Americans last year moved at the lowest rate in recorded history, according to a new report from the Census Bureau.
Between 2010 and 2011, 11.6 percent of Americans changed residences, according to Census data. That's the lowest rate since 1948, when the agency started keeping track of Americans’ moving patterns. The moving rate fell to 11.9 percent in 2008, then a record low, but bounced back in 2009 and 2010.
Most of the decline was due to a drop in the number of Americans changing residences within the same county, the study found. A sizable minority -- nearly 45 percent -- of those who did move to a different state or county cited jobs as the reason for their move, while 40 percent of Americans who moved less than 50 miles said they did it for housing reasons.
One explanation for the low moving rate may be because of the high number of homeowners that owe more on their homes than they're worth -- and hence aren't in a position to sell their homes. Eleven million homeowners -- or 1 in four homeowners -- has an underwater mortgage, according to 24/7 Wall St. Half of borrowers with prime loans, or loans made to those with good credit, will also likely end up underwater, according to a report last month from Fitch Ratings.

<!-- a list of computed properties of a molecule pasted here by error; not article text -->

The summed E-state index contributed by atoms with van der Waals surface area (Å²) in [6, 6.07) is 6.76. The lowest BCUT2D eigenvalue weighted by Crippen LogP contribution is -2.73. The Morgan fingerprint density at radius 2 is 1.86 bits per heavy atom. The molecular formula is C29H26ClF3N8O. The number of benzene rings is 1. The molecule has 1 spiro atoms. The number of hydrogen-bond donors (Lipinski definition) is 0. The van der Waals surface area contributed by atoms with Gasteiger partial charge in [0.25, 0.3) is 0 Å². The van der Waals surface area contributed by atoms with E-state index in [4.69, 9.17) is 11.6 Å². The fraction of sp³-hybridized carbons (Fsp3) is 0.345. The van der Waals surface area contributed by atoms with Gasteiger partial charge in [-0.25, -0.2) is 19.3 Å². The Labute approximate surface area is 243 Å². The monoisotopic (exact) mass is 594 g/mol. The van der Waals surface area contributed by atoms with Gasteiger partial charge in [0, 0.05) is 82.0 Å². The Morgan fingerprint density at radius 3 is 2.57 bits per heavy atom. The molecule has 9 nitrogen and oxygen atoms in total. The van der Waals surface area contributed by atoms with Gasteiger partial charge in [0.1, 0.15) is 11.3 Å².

The high level of underwater mortgages may have dire consequences for homeowners seeking jobs. Many of the regions with the most underwater mortgages are also those with the highest levels of unemployment, 24/7 Wall St. found, indicating that Americans in search of jobs may be trapped in their homes. The unemployment rate has been hovering at 9 percent for months.
In a recession, renting certainly has its advantages, especially with a recent study finding it's renters, not homeowners that are more likely to move during a recession, according to the Washington Post. And that's before counting the high costs of the move itself.
And home prices are likely to only continue to fall, making homeowners more hesitant to sell. Housing prices may be headed for the first triple-dip since the 1990s, according to an analysis by Fistserv. Housing prices have already fallen 32 percent since their peak in 2006, according to the S&P/Case-Shiller Home prices index.
The housing crash has caused homeownership rates to plunge to their lowest level since the Great Depression, the Census Bureau found last month. In addition, it's made young people less confident in the idea of homeownership, according to a recent study from the Boston Federal Reserve.